Title

Translational Behavior Analysis: From Laboratory Science in Stimulus Control to Intervention with Persons with Neurodevelopmental Disabilities

UMMS Affiliation

Shriver Center

Date

9-2009

Document Type

Article

Medical Subject Headings

Translational Research; Behavioral Research; Developmental Disabilities

Disciplines

Mental and Social Health | Neuroscience and Neurobiology | Psychiatry and Psychology

Abstract

Throughout its history, laboratory research in the experimental analysis of behavior has been successful in elucidating and clarifying basic learning principles and processes in both humans and nonhumans. In parallel, applied behavior analysis has shown how fundamental behavior-analytic principles and procedures can be employed to promote desirable forms of behavior and to prevent or ameliorate undesirable forms in clinical, educational, and other settings. Less obviously, there has also emerged a small but identifiable bridging field that can potentially connect and inform both basic and applied behavior analysis. Although such translational behavior analysis uses laboratory methodologies, research targets are selected largely for their value in ultimate application to improve the human condition. I will discuss the distinction of translational behavior analysis from basic and applied behavior analysis and consider the potential contribution that translational research can make in the development of the science of behavior. (Contains 2 figures.)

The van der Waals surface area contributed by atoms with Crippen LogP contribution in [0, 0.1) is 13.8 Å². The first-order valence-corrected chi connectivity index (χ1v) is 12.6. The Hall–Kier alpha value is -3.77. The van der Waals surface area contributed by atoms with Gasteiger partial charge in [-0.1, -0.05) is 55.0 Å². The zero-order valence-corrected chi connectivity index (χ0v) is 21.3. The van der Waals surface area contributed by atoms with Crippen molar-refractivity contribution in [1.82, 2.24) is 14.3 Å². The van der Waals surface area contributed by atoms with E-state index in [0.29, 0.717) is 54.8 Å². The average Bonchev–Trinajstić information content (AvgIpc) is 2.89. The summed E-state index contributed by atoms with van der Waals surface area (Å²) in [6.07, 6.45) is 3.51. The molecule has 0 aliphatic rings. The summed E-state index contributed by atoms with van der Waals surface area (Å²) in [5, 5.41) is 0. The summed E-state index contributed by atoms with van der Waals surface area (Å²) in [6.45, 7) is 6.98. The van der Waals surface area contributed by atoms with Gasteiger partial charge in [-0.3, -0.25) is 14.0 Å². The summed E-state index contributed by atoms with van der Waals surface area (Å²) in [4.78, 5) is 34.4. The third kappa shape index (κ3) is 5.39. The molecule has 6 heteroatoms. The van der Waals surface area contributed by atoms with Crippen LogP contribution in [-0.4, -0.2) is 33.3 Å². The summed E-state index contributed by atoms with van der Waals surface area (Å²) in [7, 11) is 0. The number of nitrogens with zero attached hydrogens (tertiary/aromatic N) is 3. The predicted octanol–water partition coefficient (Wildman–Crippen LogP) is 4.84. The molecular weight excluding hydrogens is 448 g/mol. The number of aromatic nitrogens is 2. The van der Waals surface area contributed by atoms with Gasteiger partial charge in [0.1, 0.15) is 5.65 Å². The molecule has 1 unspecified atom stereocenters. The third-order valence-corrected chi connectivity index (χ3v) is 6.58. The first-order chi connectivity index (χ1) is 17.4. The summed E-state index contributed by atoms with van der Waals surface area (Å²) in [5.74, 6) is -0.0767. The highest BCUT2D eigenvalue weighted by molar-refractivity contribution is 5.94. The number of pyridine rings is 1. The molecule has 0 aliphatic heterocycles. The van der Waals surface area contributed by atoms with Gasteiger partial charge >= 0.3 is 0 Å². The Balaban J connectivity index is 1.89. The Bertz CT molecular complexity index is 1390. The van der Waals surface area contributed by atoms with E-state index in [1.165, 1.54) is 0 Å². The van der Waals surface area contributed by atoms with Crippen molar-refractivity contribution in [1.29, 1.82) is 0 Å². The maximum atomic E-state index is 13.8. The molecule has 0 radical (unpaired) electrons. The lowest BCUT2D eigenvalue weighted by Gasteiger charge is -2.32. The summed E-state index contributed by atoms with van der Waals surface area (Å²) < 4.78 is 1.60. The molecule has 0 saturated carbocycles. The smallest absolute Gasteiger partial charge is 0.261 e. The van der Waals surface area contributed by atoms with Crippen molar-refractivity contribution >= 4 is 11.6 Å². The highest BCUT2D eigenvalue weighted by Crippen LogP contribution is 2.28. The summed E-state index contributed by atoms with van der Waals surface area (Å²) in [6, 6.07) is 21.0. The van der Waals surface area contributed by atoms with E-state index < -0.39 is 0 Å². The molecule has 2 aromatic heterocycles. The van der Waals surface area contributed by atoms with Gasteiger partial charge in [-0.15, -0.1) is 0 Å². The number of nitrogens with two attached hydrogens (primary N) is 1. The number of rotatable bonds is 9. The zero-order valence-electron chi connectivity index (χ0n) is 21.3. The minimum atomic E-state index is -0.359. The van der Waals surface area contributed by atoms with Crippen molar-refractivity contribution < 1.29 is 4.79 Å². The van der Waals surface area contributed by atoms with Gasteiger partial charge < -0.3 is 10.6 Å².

Rights and Permissions

Citation: McIlvane, W. J. (2009). Translational behavior analysis: From laboratory science in stimulus control to intervention with persons with neurodevelopmental disabilities. The Behavior Analyst, 32, 273-280.